Sybil Tartuffe Berlin

The Beer: Heretic Tartuffe Berliner Weissbier

The thing I love about sour beers is that so often they’re low alcohol and easy to drink without going completely over the edge of sloppy–which is why I’m happy to see that they’re coming back en vogue. Tartuffe is not the most Berliner Weiss-y sour I’ve ever had, but it is reminiscent enough to be enjoyable. As long as you’re not expecting full throttle sourness, this is a decent beverage–and Heretic makes some tasty brews so I’m willing to forgive them an only-kinda-good beer from time to time.

And on a related note: expect the rest of the month to be full of even more sour beers and lambics. That is not an April Fool’s joke.

Heretic sour beer.

Tartuffe, loosely explained, is a hypocrite and a fraud (and a character/title of a play by Moliere). And as such, it goes pretty well with a book that I recently finished.

The Book: Sybil Exposed by Debbie Nathan

Not sure if you ever had to watch “Sybil” starring Sally Field in high school, but I certainly did. It was all about a woman with 16 different personalities, and her therapist’s valiant struggle to “integrate” her into a whole person. Sybil was, of course, a real person–but Multiple Personality Disorder is definitely one of those things I was discussing last week: a culturally dependent disorder. In fact, the real Sybil–named Shirley Mason–only started manifesting new personalities under hypnosis and sodium-pentathol injections. Plus she was guided by sensational leading questions from her doctor–Dr. Connie Wilbur–sometimes in marathon “therapy” sessions that lasted 12 hours a day seven days in a row.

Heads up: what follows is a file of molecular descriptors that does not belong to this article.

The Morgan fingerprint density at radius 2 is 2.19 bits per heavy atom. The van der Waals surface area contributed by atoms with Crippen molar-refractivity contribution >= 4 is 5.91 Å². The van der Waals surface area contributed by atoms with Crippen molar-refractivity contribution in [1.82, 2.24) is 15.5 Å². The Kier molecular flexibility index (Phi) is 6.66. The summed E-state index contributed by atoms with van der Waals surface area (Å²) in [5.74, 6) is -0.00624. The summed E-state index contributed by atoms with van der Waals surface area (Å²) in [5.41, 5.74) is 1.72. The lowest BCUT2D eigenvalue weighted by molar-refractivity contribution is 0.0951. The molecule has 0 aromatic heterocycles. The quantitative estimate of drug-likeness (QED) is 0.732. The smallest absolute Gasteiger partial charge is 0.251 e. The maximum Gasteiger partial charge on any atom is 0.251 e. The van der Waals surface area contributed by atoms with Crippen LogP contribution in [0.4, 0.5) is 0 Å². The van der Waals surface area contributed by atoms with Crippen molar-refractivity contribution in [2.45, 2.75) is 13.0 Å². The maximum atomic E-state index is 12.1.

Without “Sybil”, there probably wouldn’t have been a Satanic Panic in the ’80s. After MPD was introduced to the world, the resulting false memories landed lots of child care providers in jail and put patients in expensive therapy for huge chunks of their lives. In fact, they removed multiple personality disorder from the DSM and renamed it Dissociative Identity Disorder and included multiple warnings and caveats.

I listened to this book after getting it with my monthly Audible credit (LOVING that right now), and there were a few commutes where I was actually put into a pretty dark mood listening to details about the history of mental asylums and psychiatric medicine. In a lot of ways constituted a pseudo-science for a lot longer of a time than I originally thought. For instance–I had NO idea that before electro-shock therapy, psychiatrists would induce shock by giving patients overdoses of insulin. And yes, lots and lots of people died from it. Jeez.

Talk about true-life horror.



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2 thoughts on “Sybil Tartuffe Berlin

    • I know! I can’t believe that they’re still showing that movie in high school psychology classes–they showed it to us in 2004. It’s super compelling (which is also something that they examine in the book–why that is), but it definitely should be reserved for literature classes at least!

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